Thermodynamics relates heat to work. Combustion chemistry relates chemical potential energy to heat resulting from chemical reactions. This chapter presents the basic principles of combustion chemistry.
2.2 Multicomponent systems
A mole is an Avagadro's number, NA, of atoms or molecules; NA » 6.025 ´ 1023 molecules/mole. In chemical equations, the coefficients are in units of moles. The "molecular weight" or molar mass, , of a pure substance (element or compound, not a mixture) is the mass of a mole of molecules:
where n is the number of moles and is the molar mass, with typical units of kg/kmol. The mass of a molecule (in grams) is its molar mass divided by NA. (The unit abbreviation of mole is mol. The use of ~ over a quantity indicates that it is a molar quantity, in amounts per mole.)
"Atomic weights" (molar masses of atomic elements) are commonly found on the periodic table of the elements, and the molar mass of compounds can be calculated from their chemical composition. For example, the molar mass of hydrogen, H, is 1 kg/kmol and oxygen, O, is 16 kg/kmol. Then the molar mass of water, H2O, is 18kg/kmol. Molar masses for elements deviate slightly from integer values due to isotopes. For hydrogen, » 1.008 kg/kmol.
An intensive (specific) quantity, x, can be converted to a molar quantity, , by multiplying by its molar mass, :
The state equation of an ideal gas, (1.5-7), contains a gas constant, R, dependent on the gas. Multiplying both sides of (1.5-7) by ,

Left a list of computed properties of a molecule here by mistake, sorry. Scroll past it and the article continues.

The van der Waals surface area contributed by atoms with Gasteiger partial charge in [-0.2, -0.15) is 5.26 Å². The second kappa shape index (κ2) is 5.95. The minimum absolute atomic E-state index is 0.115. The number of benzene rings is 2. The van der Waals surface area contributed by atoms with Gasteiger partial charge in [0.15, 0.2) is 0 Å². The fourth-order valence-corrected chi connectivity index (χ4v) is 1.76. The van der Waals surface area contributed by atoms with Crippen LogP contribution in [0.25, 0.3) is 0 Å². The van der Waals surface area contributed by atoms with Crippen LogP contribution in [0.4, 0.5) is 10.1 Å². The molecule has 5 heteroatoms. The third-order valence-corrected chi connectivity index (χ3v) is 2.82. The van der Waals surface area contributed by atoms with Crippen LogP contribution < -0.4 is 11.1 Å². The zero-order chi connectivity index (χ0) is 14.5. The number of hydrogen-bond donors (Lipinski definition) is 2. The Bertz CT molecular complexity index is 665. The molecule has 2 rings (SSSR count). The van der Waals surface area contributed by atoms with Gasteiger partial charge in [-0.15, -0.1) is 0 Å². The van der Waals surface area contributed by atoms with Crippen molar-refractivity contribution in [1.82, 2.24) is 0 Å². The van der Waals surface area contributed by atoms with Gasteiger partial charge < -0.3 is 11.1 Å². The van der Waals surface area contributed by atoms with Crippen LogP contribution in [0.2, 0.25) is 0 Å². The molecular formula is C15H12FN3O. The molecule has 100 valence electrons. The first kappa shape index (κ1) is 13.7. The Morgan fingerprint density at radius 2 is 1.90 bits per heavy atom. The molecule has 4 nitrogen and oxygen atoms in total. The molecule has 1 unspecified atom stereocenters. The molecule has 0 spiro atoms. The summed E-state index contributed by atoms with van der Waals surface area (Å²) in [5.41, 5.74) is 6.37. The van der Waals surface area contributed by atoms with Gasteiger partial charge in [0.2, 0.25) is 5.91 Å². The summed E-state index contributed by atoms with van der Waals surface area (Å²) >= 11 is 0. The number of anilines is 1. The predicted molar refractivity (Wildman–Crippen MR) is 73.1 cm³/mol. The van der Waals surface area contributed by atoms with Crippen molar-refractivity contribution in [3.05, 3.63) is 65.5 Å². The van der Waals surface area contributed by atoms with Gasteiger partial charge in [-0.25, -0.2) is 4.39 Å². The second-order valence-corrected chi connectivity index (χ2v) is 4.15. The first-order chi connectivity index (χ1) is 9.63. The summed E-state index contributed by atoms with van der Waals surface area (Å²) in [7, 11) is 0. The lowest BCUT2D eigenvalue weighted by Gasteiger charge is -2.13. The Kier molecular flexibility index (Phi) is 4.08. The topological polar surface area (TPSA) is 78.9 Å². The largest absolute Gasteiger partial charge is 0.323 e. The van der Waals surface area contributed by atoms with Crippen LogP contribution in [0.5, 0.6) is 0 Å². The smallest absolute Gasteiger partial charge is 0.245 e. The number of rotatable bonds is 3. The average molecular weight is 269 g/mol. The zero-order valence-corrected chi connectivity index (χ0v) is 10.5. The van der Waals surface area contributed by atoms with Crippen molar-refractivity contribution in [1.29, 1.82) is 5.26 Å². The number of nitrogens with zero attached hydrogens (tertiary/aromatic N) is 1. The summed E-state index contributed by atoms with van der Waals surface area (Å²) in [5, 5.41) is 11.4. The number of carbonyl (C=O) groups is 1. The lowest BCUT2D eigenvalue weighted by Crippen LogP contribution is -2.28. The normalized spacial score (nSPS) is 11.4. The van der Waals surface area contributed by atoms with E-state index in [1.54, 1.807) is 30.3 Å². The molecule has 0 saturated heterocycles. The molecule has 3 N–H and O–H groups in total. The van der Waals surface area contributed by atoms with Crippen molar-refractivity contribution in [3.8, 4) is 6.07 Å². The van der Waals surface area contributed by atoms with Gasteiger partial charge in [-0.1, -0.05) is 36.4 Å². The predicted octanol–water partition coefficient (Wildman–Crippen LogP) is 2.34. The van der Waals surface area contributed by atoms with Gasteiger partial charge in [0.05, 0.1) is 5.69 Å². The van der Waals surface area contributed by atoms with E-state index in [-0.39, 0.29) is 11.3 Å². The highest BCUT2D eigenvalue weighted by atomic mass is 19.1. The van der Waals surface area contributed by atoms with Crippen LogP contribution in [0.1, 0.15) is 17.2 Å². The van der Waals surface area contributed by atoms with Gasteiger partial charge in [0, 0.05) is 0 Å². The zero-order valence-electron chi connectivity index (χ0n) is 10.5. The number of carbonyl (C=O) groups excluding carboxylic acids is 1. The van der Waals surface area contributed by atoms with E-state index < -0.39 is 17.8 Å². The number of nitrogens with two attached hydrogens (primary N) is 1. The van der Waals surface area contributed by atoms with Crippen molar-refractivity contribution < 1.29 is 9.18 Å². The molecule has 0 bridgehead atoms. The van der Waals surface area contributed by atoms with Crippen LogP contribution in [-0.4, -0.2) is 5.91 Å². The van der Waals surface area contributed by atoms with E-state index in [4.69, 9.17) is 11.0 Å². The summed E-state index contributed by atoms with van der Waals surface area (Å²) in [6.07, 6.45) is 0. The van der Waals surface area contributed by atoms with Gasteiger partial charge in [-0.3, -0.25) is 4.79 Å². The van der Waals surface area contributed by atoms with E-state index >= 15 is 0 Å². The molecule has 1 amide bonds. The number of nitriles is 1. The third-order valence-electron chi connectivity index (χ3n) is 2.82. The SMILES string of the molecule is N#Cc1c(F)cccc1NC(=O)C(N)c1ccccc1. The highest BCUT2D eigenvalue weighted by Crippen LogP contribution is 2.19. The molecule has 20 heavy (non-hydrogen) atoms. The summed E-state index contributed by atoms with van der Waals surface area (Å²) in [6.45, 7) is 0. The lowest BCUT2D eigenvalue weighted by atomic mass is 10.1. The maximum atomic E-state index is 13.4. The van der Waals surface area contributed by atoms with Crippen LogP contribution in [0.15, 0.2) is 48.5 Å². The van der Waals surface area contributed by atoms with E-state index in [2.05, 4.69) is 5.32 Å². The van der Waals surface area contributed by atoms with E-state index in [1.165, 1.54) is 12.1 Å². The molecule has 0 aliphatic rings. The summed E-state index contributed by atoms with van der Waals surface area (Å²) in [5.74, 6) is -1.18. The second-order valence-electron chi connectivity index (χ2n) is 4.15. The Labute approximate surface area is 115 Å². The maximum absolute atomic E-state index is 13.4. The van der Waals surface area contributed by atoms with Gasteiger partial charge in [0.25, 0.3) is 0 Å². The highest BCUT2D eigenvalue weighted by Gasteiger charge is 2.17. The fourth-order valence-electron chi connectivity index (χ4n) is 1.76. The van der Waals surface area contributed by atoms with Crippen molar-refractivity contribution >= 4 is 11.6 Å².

P× (× v) = (× R)× T
From (2.2-2), and ,
where is the universal gas constant:
» 8.3143 kJ/kg× mol× K
applies to most gases (hence is "universal") and is related to the gas constants by :
= × R (2.2-4)
Then (2.2-3) can be expressed as
P× V = n× × T (2.2-5)
The symbolR is also used for in the literature.
A multicomponent system is a mixture of pure substances. Each substance is a component of the system. For a mixture of ideal gases, denoting components by A and B and applying (2.2-5) to each,
When gases A and B are combined, the total volume is
V = VA + VB (2.2-7)
and the total number of moles is
n = nA + nB (2.2-8)
By combining equations (2.2-5) and (2.2-6), the fractional volume or mole fraction of components is
In general, Amagat’s Rule is:
The Vi are the partial volumes of the gas mixture at the same pressure and temperature. Therefore, when gases are mixed at the same P and T, the total volume is the sum of the individual component volumes.
A similar rule applies to pressures of a mixture of gases in the same volume. Again, for two components,
and for mixture pressure, P, and PA,
and P = PA + PB. In general, we have Dalton’s Rule:
The Pi are the partial pressures of the individual component gases.
Thermodynamic properties of state for multicomponent systems can be calculated from the number of moles of each component and their individual properties. For U, H, and S: